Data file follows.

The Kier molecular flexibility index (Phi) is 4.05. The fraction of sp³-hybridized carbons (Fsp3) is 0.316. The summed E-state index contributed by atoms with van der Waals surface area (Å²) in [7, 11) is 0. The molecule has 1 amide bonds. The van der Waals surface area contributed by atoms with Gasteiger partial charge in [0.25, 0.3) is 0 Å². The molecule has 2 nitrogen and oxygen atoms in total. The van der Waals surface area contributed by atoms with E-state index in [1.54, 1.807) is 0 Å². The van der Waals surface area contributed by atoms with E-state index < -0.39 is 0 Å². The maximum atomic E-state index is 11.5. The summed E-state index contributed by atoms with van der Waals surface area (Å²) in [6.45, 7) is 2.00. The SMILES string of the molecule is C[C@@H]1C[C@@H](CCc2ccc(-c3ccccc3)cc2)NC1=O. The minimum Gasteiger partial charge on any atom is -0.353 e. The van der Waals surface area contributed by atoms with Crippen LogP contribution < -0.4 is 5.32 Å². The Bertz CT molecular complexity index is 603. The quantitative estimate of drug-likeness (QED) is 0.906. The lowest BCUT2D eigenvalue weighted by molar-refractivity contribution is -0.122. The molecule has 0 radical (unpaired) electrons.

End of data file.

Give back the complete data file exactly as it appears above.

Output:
The Kier molecular flexibility index (Phi) is 4.05. The fraction of sp³-hybridized carbons (Fsp3) is 0.316. The summed E-state index contributed by atoms with van der Waals surface area (Å²) in [7, 11) is 0. The molecule has 1 amide bonds. The van der Waals surface area contributed by atoms with Gasteiger partial charge in [0.25, 0.3) is 0 Å². The molecule has 2 nitrogen and oxygen atoms in total. The van der Waals surface area contributed by atoms with E-state index in [1.54, 1.807) is 0 Å². The van der Waals surface area contributed by atoms with E-state index < -0.39 is 0 Å². The maximum atomic E-state index is 11.5. The summed E-state index contributed by atoms with van der Waals surface area (Å²) in [6.45, 7) is 2.00. The SMILES string of the molecule is C[C@@H]1C[C@@H](CCc2ccc(-c3ccccc3)cc2)NC1=O. The minimum Gasteiger partial charge on any atom is -0.353 e. The van der Waals surface area contributed by atoms with Crippen LogP contribution < -0.4 is 5.32 Å². The Bertz CT molecular complexity index is 603. The quantitative estimate of drug-likeness (QED) is 0.906. The lowest BCUT2D eigenvalue weighted by molar-refractivity contribution is -0.122. The molecule has 0 radical (unpaired) electrons.